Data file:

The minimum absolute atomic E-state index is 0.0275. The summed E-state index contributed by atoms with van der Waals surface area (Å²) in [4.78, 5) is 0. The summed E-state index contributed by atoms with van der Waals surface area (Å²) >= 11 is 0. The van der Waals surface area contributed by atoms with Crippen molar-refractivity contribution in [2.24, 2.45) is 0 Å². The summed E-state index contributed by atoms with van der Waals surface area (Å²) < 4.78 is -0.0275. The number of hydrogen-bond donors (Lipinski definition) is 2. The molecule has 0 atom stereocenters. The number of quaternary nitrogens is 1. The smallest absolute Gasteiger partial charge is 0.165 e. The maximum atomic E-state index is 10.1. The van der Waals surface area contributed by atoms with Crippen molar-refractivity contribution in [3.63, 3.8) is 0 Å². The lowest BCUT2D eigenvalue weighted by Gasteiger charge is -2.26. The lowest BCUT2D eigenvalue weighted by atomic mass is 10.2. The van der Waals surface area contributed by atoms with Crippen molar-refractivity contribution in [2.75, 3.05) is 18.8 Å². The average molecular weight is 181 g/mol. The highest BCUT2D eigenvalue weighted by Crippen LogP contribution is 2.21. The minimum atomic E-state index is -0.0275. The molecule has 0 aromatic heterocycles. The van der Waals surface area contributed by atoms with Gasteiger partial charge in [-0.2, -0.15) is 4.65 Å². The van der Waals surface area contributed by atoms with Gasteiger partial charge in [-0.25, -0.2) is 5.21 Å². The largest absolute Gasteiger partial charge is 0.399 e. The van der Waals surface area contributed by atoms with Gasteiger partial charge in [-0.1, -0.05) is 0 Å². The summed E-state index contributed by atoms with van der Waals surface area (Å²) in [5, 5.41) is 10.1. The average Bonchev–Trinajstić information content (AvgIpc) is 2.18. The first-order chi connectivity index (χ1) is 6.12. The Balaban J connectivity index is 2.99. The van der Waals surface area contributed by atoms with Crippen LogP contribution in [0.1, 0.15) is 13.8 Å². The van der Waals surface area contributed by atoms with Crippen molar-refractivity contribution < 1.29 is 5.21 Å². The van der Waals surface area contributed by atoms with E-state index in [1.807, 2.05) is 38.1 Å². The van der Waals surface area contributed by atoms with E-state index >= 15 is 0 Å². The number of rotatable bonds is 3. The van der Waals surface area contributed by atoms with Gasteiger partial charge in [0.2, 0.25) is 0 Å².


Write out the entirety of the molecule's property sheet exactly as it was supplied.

The minimum absolute atomic E-state index is 0.0275. The summed E-state index contributed by atoms with van der Waals surface area (Å²) in [4.78, 5) is 0. The summed E-state index contributed by atoms with van der Waals surface area (Å²) >= 11 is 0. The van der Waals surface area contributed by atoms with Crippen molar-refractivity contribution in [2.24, 2.45) is 0 Å². The summed E-state index contributed by atoms with van der Waals surface area (Å²) < 4.78 is -0.0275. The number of hydrogen-bond donors (Lipinski definition) is 2. The molecule has 0 atom stereocenters. The number of quaternary nitrogens is 1. The smallest absolute Gasteiger partial charge is 0.165 e. The maximum atomic E-state index is 10.1. The van der Waals surface area contributed by atoms with Crippen molar-refractivity contribution in [3.63, 3.8) is 0 Å². The lowest BCUT2D eigenvalue weighted by Gasteiger charge is -2.26. The lowest BCUT2D eigenvalue weighted by atomic mass is 10.2. The van der Waals surface area contributed by atoms with Crippen molar-refractivity contribution in [2.75, 3.05) is 18.8 Å². The average molecular weight is 181 g/mol. The highest BCUT2D eigenvalue weighted by Crippen LogP contribution is 2.21. The minimum atomic E-state index is -0.0275. The molecule has 0 aromatic heterocycles. The van der Waals surface area contributed by atoms with Gasteiger partial charge in [-0.2, -0.15) is 4.65 Å². The van der Waals surface area contributed by atoms with Gasteiger partial charge in [-0.25, -0.2) is 5.21 Å². The largest absolute Gasteiger partial charge is 0.399 e. The van der Waals surface area contributed by atoms with Gasteiger partial charge in [-0.1, -0.05) is 0 Å². The summed E-state index contributed by atoms with van der Waals surface area (Å²) in [5, 5.41) is 10.1. The average Bonchev–Trinajstić information content (AvgIpc) is 2.18. The first-order chi connectivity index (χ1) is 6.12. The Balaban J connectivity index is 2.99. The van der Waals surface area contributed by atoms with Crippen LogP contribution in [0.1, 0.15) is 13.8 Å². The van der Waals surface area contributed by atoms with Crippen molar-refractivity contribution < 1.29 is 5.21 Å². The van der Waals surface area contributed by atoms with E-state index in [1.807, 2.05) is 38.1 Å². The van der Waals surface area contributed by atoms with E-state index >= 15 is 0 Å². The number of rotatable bonds is 3. The van der Waals surface area contributed by atoms with Gasteiger partial charge in [0.2, 0.25) is 0 Å².